Today I am going to be reviewing The Spectrum Girl’s Survival Guide (How To Grow Up Awesome and Autistic) by Siena Castellon. I received an ARC (Advanced Reader Copy) of this book from NetGalley. This book will be released on March 19th 2020. It is a non-fiction, YA book for teenagers who identify as autistic or on the spectrum. Now, just a disclaimer, I do not have autism, nor am I on the spectrum. However, I do have friends with autism and have always wanted to learn more about it. As with every review, I am going to be very honest. I cannot spoil this for you because it is non-fiction. I’m just going to discuss my thoughts and if I feel it’s worth checking out. Without further ado, let’s get into it!
WHAT THIS BOOK DOES RIGHT
Firstly, I want to state that this book is written by a teenage girl with autism so nobody can question her authority on the subject (which sadly people have done in the past with other ‘own voices’ novels). Siena has created this guide predominately for females as she states that there seems to be a myth that girls cannot be autistic – only males can – which is simply not true. There are many topics covered in this book that are exclusively geared towards feminine practices, so I can understand why it isn’t for boys. Having said that, anybody can read this and get so much from it. I am living proof. This book opened up my eyes to many misconceptions surrounding autism that I didn’t know and am so glad I do now. For example: 1.) People with autism do not like hearing ‘oh you seem so normal’ or ‘you seem to be on the high-functioning end of the spectrum.’ According to Siena, people with autism are normal, their brains are just wired differently. To imply they are abnormal is insulting. Furthermore, on a bad day, Siena feels she could be viewed as low-functioning and on a good day, high-functioning. It is not polite to place those with autism into either of these two boxes. 2.) Being autistic is not something to be pitied. She wants everybody on the spectrum to view their autism as a superpower. There are many, many advantages to being wired differently and it’s time to change the perceptions of neurotypicals (those who don’t have autism) that autism = bad. It can be much more difficult to be autistic in regards to understanding how neurotypical society works, but it does not have to be limiting.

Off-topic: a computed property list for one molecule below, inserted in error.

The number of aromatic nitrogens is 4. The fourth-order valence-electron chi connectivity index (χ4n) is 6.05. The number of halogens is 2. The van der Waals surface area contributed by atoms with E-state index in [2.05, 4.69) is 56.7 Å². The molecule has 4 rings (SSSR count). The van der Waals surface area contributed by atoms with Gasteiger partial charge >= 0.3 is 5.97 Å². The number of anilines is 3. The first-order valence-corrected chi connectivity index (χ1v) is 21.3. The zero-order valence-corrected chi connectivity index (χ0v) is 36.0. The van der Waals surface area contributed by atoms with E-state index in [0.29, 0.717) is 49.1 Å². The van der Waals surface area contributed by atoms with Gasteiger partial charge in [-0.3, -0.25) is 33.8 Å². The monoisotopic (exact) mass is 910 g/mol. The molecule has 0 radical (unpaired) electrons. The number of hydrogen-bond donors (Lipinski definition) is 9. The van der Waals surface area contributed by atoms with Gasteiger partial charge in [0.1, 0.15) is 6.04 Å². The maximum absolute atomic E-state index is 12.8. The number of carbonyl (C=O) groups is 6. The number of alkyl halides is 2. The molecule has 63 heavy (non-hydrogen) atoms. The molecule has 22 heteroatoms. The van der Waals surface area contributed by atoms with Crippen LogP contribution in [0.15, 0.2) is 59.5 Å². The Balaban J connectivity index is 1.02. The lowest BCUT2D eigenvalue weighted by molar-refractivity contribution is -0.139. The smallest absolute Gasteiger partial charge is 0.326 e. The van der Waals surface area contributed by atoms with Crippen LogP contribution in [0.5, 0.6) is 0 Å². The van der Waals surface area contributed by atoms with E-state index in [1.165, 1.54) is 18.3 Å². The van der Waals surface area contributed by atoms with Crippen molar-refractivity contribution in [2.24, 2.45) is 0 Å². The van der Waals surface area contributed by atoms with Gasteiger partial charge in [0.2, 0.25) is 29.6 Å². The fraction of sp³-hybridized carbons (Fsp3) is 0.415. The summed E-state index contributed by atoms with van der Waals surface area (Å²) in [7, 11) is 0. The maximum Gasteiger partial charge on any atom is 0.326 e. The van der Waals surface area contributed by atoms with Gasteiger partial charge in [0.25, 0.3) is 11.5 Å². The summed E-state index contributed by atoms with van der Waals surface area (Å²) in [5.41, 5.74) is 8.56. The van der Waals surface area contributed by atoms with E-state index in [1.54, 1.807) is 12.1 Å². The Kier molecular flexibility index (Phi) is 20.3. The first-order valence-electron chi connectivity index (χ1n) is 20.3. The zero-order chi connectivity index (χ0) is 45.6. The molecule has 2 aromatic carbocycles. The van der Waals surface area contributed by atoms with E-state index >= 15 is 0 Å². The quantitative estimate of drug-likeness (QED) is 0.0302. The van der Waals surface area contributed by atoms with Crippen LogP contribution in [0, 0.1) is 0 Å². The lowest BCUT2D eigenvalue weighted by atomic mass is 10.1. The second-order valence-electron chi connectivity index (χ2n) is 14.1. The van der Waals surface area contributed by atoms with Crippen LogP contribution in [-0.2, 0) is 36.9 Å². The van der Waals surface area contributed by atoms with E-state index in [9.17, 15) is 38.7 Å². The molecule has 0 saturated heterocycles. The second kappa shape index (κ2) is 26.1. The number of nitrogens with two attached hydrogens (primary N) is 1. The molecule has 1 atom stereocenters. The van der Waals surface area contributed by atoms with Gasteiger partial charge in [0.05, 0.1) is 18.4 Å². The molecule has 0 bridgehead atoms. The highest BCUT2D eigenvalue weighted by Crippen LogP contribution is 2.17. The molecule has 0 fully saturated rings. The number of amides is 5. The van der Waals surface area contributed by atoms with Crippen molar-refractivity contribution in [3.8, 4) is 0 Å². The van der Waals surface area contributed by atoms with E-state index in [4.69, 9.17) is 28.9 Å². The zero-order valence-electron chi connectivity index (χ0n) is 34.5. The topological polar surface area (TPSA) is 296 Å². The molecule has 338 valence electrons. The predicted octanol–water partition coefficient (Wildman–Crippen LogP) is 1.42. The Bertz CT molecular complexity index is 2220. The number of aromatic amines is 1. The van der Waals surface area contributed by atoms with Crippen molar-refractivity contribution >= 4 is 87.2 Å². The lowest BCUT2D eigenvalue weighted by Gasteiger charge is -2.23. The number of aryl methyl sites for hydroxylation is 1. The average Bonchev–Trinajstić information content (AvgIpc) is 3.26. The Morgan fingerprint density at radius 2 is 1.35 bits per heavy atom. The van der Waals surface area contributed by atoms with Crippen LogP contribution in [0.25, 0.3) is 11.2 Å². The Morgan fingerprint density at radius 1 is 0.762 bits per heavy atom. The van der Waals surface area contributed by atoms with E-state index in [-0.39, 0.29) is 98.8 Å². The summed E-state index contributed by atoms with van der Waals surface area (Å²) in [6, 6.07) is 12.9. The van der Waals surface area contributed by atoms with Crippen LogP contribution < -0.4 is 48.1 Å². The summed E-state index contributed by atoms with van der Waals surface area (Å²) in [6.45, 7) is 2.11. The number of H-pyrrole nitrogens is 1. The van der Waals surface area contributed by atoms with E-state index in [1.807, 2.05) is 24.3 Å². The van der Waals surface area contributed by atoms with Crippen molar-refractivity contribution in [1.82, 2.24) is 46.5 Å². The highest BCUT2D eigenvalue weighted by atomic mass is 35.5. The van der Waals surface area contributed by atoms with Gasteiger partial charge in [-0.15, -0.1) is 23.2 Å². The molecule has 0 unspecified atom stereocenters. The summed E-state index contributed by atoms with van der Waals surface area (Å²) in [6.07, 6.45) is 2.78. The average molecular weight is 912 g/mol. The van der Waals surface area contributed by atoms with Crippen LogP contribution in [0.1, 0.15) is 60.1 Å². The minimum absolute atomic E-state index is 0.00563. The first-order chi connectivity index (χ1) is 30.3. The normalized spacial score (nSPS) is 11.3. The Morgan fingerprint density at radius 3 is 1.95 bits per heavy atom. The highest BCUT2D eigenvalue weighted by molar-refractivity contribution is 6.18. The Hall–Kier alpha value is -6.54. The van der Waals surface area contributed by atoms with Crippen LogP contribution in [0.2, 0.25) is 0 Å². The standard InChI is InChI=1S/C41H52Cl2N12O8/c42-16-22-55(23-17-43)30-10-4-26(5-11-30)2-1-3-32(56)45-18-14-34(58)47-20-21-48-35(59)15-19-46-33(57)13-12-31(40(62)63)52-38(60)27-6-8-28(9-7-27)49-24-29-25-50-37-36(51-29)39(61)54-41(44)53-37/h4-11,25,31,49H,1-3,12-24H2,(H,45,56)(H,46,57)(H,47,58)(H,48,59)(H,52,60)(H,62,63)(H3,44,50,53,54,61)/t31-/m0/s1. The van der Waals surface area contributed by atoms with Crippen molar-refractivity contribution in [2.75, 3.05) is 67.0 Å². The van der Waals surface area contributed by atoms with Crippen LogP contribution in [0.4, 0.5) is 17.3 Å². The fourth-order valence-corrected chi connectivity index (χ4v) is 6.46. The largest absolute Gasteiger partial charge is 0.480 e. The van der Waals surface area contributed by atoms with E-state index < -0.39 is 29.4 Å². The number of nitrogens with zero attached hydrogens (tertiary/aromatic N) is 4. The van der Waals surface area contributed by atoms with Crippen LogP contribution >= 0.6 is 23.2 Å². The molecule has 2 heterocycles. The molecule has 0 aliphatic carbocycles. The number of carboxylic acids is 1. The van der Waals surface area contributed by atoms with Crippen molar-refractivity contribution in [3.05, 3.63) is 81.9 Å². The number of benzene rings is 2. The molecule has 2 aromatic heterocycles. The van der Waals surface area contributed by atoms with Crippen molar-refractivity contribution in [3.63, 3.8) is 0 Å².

There are many comics illustrated and captioned by Siena herself within this guide. I love how well they captured her messages and had just as much of an impact as her written chapters. She highlights how isolating autism can be when teachers at school do not make allowances for those with special needs. Not all, but a lot of those in the academic profession have an expectation that students with autism should do their best to ‘fit in’ instead of creating a comfortable teaching environment that is inclusive for all. She teaches girls with autism to watch out for sexual predators (as those with autism cannot always detect deception), how to handle getting their period (as those with autism are sensitive to certain materials such as sanitary pads), how to handle high school social situations (as those with autism find social cues difficult to navigate) and so much more. I cannot express how happy I am that this book exists and how much it is going to help teenage girls growing up in a mostly neurotypical world. There is even a chapter at the end about celebrating neurodiversity which is incredible.
WHAT THIS BOOK DOES WRONG
I honestly cannot think of a single thing this book does wrong. I want everybody to read it because I guarantee there is something to learn. Siena is such an inspiring human being and I’m proud of her for not only creating this guide but sharing so much personal information in order to help others. I know that wouldn’t have been easy.
OVERALL STAR RATING
I gave this book 5/5 stars. It was fantastic and kept my rapt attention the entire time.
If you are interested, you can order a copy here.
I hope you enjoyed this honest review. Let me know your thoughts down below. I appreciate all feedback. Thanks for reading!
Peace & Love xoxo
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